Sometimes it really sucks to do the right thing. You figure in the long run, things will work out for the best, even though doing the right thing means letting someone or something go, or even letting someone or something in. This is when life reaches beyond the mundane and offers you a chance to learn something about yourself and the world around you – that’s why this process is hardly ever comfortable. Life ceases to be boring and suddenly we’re wishing it was again, even though just the other day we were longing for excitement. It rarely seems to come in the form we’d prefer.
But the point of life isn’t to be happy in that sense, is it? You may feel happy at any given time, but are you happy, and do you maintain that inner euphoria throughout the day, even if things don’t go your way? Very few of us can answer ‘yes’ to this question. Just as love is seen in popular culture as an emotion, so is happiness. But love and happiness are states of being manifested by action. My happiness does not simply involve feeling chipper. I can only be truly happy when I manifest it from within (not surprisingly by cultivating peace and self-love) and radiating that happiness outwardly. There’s a big difference between the ego-gratifying joy you feel when you get what you want, compared to the warm and fuzzy satisfaction of showing someone you care. That’s an important distinction to note, lest we confuse pleasure for happiness.
The same goes for love; love is not an individual exercise. It needs to be nurtured. Holding on to an unhealthy relationship, whatever your rationale, is not love. Compromising for a friend who does not return that respect is also not love. Love is having compassion (not necessarily being nice) and accepting people as they are while respecting your integrity. What about a cheater who insists wholeheartedly that they love the person against whom they’ve premeditated a systematic betrayal? “But I’m in love with you!” they bellow. The wronged party would be wise to make the distinction: the cheater may feel love (that’s easy enough anyway, isn’t it?), but they don’t love him/her, because as a verb, the word ‘love’ describes an action. Sounds like geeky semantics, but this perspective comes in useful when you’re trying to make sense of a situation in which you’ve been hurt deeply by someone who says they love you. Besides, we mistake countless emotions for love – infatuation and dependency being some of the most common. Not surprisingly, at the root of these illusions is insecurity. This is something everyone can relate to.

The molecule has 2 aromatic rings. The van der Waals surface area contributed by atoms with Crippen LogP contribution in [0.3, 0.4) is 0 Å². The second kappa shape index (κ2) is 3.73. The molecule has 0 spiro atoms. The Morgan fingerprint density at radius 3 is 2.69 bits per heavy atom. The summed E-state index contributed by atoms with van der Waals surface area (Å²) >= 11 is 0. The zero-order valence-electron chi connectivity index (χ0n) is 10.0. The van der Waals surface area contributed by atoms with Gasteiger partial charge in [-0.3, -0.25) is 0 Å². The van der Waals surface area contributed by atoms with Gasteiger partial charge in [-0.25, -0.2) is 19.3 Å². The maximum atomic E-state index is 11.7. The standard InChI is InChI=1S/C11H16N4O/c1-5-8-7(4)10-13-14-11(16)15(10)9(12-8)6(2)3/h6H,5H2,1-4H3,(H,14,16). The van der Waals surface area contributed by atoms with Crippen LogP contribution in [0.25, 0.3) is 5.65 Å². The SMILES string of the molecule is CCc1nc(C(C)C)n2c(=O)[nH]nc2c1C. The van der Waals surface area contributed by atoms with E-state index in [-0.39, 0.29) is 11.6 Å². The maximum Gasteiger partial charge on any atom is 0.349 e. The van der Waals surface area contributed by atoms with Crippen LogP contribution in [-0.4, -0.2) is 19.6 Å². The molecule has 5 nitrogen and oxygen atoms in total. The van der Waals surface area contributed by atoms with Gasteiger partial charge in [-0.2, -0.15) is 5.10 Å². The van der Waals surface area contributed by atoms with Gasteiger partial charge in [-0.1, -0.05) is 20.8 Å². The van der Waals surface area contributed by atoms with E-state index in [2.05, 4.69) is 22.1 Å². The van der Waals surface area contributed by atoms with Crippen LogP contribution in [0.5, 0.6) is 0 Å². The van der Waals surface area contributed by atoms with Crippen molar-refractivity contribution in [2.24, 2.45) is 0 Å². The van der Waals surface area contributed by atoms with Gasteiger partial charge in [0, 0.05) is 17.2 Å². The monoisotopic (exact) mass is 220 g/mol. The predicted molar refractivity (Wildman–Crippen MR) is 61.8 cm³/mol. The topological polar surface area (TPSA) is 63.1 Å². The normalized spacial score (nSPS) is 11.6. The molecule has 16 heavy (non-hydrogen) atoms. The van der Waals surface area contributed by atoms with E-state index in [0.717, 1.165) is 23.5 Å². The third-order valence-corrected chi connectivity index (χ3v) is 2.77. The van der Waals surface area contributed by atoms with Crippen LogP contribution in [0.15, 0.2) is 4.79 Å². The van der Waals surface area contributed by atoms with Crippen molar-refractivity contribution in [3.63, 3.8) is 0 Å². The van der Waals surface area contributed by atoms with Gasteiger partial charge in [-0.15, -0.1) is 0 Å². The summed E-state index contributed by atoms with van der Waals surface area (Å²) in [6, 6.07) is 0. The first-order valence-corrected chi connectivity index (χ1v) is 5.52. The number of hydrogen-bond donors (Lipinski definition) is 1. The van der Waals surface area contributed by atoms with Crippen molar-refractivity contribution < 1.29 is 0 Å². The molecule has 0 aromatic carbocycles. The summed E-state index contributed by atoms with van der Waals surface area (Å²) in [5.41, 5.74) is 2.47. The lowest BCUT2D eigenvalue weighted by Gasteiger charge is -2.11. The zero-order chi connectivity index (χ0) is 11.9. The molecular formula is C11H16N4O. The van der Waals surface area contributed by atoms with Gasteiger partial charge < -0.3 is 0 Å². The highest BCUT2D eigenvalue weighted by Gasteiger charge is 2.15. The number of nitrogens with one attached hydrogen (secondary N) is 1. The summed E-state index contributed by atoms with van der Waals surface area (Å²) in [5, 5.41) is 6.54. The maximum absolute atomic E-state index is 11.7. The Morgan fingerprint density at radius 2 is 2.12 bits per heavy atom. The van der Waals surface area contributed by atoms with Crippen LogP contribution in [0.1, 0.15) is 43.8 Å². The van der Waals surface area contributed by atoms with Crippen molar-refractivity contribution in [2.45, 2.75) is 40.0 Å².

When you stumble upon something that looks and feels and tastes like love or happiness, it’s hard not to be seduced by it as it beckons you closer. But if you want the real thing, the universe demands effort. Sacrifice is the currency of balance. Above all, this usually means questioning your notions of what you really want and need and how to honour your own identity while understanding that you are not the centre of the universe. Not only is having to make such sacrifices fair – it makes you a better person. And I’ve always believed that what is ethical is also practical.